HAVANA (AFP) – Cuba will increase its minimum wage fivefold as part of reforms due to come into effect on January 1 as it unifies its two official currencies, the official gazette said on Friday.
The large-scale reform of salaries and pensions had been promised for years before President Miguel Diaz-Canel announced it late on Thursday.
It will see the minimum wage increase from CUP400 to CUP2,100 (USD17 to USD87.) The reform will also see the convertible peso, which is pinned to the dollar and was introduced in 1994 to replace the US currency, phased out over the next six months.
It will leave only the regular peso that is worth 24 times less.
The idea is to make the Cuban economy more efficient and easier to understand for foreign investors.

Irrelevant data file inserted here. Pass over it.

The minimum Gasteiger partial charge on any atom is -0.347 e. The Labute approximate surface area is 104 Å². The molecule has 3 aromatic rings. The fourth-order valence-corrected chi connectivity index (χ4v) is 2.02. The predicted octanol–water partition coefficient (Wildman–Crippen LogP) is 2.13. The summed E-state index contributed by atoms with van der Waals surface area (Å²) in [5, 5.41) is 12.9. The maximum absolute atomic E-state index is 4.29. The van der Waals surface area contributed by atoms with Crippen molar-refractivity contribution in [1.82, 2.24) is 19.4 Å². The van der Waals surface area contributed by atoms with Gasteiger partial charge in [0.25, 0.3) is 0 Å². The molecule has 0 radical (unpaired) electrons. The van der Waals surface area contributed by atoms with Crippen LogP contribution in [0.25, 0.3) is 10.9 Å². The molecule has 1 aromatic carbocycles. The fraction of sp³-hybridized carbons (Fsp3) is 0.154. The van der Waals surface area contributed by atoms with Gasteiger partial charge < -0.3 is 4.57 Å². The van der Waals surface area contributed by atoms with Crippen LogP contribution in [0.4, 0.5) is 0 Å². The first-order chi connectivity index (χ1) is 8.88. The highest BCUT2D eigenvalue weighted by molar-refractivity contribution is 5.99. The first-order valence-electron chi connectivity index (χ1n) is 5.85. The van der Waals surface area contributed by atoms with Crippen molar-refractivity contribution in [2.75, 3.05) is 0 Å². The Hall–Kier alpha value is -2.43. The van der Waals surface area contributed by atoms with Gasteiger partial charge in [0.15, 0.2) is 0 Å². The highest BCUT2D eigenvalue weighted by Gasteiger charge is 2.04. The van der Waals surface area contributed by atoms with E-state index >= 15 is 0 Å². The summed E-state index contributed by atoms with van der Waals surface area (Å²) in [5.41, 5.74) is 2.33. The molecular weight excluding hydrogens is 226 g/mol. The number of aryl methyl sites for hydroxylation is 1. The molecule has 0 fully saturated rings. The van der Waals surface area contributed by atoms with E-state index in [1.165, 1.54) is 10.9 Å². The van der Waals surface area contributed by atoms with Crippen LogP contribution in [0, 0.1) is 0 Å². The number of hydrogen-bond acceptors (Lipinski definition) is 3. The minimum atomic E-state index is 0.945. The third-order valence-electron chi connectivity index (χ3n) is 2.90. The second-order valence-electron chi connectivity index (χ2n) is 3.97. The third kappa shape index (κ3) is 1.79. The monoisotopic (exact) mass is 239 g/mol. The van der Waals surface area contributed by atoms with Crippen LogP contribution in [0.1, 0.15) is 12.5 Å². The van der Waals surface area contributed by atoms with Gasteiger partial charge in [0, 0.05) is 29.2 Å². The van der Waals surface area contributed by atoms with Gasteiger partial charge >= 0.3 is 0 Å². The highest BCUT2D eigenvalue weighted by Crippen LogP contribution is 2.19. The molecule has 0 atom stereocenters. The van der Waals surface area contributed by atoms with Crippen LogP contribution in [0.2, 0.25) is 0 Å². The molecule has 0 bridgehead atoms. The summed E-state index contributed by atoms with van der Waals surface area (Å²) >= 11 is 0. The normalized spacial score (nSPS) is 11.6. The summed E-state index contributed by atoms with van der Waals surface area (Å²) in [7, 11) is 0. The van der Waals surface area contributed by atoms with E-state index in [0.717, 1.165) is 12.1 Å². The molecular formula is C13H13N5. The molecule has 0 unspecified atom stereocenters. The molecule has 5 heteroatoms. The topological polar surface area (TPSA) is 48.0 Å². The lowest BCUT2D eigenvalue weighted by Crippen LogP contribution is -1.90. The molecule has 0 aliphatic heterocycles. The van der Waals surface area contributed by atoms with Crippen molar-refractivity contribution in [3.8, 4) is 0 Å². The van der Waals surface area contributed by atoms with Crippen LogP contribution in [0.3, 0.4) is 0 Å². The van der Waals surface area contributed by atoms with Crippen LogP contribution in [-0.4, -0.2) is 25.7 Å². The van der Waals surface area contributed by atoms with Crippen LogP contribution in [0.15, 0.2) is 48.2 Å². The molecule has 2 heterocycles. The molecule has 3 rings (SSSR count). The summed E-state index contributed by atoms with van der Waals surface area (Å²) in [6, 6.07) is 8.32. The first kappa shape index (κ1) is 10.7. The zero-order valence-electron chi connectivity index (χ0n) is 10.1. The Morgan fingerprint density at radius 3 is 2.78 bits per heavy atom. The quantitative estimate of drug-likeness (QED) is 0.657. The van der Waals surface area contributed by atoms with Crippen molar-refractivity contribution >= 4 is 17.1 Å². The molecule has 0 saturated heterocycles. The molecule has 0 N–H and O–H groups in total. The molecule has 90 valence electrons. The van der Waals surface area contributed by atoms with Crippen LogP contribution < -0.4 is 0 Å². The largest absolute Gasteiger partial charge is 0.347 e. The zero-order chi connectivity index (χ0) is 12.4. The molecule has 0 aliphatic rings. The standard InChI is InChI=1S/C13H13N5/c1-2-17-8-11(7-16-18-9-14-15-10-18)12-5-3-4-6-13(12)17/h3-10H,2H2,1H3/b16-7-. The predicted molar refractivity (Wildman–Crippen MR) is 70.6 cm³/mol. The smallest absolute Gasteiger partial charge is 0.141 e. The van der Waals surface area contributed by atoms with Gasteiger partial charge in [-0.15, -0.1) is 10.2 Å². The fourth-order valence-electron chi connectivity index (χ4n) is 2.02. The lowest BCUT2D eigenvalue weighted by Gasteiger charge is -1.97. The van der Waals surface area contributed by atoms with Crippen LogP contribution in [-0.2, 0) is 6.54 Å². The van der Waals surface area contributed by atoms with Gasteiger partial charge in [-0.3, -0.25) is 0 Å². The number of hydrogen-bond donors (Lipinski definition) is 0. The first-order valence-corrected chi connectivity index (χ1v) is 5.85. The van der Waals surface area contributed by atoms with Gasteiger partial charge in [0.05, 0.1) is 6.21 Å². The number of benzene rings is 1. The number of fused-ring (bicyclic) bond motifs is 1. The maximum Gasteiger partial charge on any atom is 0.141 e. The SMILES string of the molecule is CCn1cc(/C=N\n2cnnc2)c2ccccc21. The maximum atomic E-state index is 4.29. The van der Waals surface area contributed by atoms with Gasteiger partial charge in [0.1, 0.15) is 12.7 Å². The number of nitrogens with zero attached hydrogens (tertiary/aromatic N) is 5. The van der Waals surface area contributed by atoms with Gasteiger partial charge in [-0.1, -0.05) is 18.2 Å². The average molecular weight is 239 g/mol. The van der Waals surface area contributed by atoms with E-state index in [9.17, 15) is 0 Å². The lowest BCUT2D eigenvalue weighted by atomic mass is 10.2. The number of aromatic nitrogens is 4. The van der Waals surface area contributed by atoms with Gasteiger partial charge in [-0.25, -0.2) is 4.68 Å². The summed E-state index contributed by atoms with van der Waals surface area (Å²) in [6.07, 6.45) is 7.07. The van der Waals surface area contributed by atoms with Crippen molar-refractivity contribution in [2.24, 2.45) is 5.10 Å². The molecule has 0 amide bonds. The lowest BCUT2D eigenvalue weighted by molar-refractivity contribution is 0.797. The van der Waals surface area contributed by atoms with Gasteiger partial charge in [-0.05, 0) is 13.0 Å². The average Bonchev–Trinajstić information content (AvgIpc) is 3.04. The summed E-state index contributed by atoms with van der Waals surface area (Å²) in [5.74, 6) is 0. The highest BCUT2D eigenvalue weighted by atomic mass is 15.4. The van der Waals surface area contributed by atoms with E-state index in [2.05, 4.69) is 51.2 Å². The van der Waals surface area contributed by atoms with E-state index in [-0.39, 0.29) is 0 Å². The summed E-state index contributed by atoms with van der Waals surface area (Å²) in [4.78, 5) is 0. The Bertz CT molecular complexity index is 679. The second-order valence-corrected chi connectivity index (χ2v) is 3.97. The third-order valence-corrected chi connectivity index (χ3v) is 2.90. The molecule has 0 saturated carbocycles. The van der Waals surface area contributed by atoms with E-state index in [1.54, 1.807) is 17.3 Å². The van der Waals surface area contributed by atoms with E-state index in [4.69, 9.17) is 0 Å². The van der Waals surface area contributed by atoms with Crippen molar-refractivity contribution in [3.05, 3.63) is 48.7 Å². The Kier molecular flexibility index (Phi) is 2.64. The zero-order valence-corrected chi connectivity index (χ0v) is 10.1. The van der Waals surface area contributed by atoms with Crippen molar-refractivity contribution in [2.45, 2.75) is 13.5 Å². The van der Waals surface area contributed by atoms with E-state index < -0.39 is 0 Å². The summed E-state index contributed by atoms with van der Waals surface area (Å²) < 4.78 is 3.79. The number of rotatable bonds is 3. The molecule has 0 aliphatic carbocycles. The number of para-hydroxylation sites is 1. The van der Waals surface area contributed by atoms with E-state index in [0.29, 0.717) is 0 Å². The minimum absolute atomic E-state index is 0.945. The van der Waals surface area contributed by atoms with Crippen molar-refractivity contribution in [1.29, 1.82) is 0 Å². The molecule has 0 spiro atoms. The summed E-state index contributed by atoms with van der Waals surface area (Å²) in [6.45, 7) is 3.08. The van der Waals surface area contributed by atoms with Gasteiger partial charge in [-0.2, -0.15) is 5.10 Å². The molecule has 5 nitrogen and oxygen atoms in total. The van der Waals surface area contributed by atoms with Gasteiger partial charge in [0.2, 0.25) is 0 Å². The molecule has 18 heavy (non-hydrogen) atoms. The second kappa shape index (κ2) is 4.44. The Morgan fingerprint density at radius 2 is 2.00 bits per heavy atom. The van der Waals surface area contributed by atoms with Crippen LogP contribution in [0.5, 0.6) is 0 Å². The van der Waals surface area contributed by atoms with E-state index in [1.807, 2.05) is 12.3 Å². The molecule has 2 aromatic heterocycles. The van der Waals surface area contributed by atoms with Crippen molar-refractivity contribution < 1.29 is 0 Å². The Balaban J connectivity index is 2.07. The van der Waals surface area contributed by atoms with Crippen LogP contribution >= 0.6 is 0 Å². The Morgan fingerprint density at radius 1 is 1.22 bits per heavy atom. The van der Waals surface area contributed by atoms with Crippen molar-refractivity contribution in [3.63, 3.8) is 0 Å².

It comes at a time when the country is reeling from toughened sanctions imposed by the administration of United States (US) President Donald Trump and from the drop in tourism and remittances due to the coronavirus pandemic.
Inflation is expected to soar so “it’s necessary to establish a minimum salary in the country that guarantees the satisfaction of basic necessities for the worker and his family, as well as the scale of salaries applicable to all workers”, said the Labour Ministry in a resolution published in the official gazette.
As well as the new minimum wage, there will be 32 pay scales based on the type of work, up to a maximum of CUP9,510.
Currently the average wage is just CUP879, according to the national statistics office. The new measures, that were first announced in 2013 before being repeatedly delayed, come at a delicate time for the Cuban economy, which is expected to shrink by eight per cent this year.